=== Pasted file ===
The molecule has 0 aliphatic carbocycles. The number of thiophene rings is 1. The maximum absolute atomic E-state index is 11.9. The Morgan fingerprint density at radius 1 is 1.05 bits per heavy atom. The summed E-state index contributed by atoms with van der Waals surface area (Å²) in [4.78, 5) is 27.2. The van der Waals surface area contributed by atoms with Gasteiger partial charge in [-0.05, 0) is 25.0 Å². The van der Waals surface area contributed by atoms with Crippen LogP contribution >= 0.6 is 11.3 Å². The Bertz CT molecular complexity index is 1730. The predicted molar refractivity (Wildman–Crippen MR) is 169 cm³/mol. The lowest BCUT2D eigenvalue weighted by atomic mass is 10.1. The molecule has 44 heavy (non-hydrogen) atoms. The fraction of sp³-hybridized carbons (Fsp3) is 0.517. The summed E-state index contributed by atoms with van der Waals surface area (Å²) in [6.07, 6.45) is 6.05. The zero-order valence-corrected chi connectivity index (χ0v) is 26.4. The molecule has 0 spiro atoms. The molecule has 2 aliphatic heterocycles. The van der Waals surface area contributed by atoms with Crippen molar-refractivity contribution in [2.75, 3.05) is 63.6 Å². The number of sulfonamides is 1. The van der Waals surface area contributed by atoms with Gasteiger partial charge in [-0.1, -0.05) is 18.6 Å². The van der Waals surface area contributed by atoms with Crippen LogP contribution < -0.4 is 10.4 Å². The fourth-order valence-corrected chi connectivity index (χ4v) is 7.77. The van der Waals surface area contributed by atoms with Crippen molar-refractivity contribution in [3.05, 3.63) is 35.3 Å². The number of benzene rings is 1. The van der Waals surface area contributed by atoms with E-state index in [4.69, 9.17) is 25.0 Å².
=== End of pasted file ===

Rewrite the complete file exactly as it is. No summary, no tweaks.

The molecule has 0 aliphatic carbocycles. The number of thiophene rings is 1. The maximum absolute atomic E-state index is 11.9. The Morgan fingerprint density at radius 1 is 1.05 bits per heavy atom. The summed E-state index contributed by atoms with van der Waals surface area (Å²) in [4.78, 5) is 27.2. The van der Waals surface area contributed by atoms with Gasteiger partial charge in [-0.05, 0) is 25.0 Å². The van der Waals surface area contributed by atoms with Crippen LogP contribution >= 0.6 is 11.3 Å². The Bertz CT molecular complexity index is 1730. The predicted molar refractivity (Wildman–Crippen MR) is 169 cm³/mol. The lowest BCUT2D eigenvalue weighted by atomic mass is 10.1. The molecule has 44 heavy (non-hydrogen) atoms. The fraction of sp³-hybridized carbons (Fsp3) is 0.517. The summed E-state index contributed by atoms with van der Waals surface area (Å²) in [6.07, 6.45) is 6.05. The zero-order valence-corrected chi connectivity index (χ0v) is 26.4. The molecule has 0 spiro atoms. The molecule has 2 aliphatic heterocycles. The van der Waals surface area contributed by atoms with Crippen molar-refractivity contribution in [2.75, 3.05) is 63.6 Å². The number of sulfonamides is 1. The van der Waals surface area contributed by atoms with Gasteiger partial charge in [-0.1, -0.05) is 18.6 Å². The van der Waals surface area contributed by atoms with Crippen LogP contribution < -0.4 is 10.4 Å². The fourth-order valence-corrected chi connectivity index (χ4v) is 7.77. The van der Waals surface area contributed by atoms with Crippen molar-refractivity contribution in [3.05, 3.63) is 35.3 Å². The number of benzene rings is 1. The van der Waals surface area contributed by atoms with E-state index in [4.69, 9.17) is 25.0 Å².